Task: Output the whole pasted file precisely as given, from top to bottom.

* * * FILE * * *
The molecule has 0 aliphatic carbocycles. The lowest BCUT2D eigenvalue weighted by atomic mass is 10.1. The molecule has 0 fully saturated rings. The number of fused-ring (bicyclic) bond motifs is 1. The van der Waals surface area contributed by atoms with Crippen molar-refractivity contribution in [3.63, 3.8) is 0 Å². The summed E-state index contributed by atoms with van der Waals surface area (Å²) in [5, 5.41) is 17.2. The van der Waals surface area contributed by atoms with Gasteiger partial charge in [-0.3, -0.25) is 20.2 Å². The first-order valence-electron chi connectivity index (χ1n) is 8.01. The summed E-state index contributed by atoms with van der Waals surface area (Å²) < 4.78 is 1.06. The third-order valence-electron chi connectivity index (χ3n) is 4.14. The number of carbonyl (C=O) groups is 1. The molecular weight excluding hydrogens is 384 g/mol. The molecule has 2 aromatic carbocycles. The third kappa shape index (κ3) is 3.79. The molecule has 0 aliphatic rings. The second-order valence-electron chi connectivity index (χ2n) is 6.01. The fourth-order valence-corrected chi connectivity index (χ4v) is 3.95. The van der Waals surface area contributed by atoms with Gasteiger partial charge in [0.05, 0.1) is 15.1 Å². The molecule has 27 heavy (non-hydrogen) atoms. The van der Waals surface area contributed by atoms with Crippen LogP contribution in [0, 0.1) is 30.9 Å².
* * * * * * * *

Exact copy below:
The molecule has 0 aliphatic carbocycles. The lowest BCUT2D eigenvalue weighted by atomic mass is 10.1. The molecule has 0 fully saturated rings. The number of fused-ring (bicyclic) bond motifs is 1. The van der Waals surface area contributed by atoms with Crippen molar-refractivity contribution in [3.63, 3.8) is 0 Å². The summed E-state index contributed by atoms with van der Waals surface area (Å²) in [5, 5.41) is 17.2. The van der Waals surface area contributed by atoms with Gasteiger partial charge in [-0.3, -0.25) is 20.2 Å². The first-order valence-electron chi connectivity index (χ1n) is 8.01. The summed E-state index contributed by atoms with van der Waals surface area (Å²) < 4.78 is 1.06. The third-order valence-electron chi connectivity index (χ3n) is 4.14. The number of carbonyl (C=O) groups is 1. The molecular weight excluding hydrogens is 384 g/mol. The molecule has 2 aromatic carbocycles. The third kappa shape index (κ3) is 3.79. The molecule has 0 aliphatic rings. The second-order valence-electron chi connectivity index (χ2n) is 6.01. The fourth-order valence-corrected chi connectivity index (χ4v) is 3.95. The van der Waals surface area contributed by atoms with Gasteiger partial charge in [0.05, 0.1) is 15.1 Å². The molecule has 27 heavy (non-hydrogen) atoms. The van der Waals surface area contributed by atoms with Crippen LogP contribution in [0, 0.1) is 30.9 Å².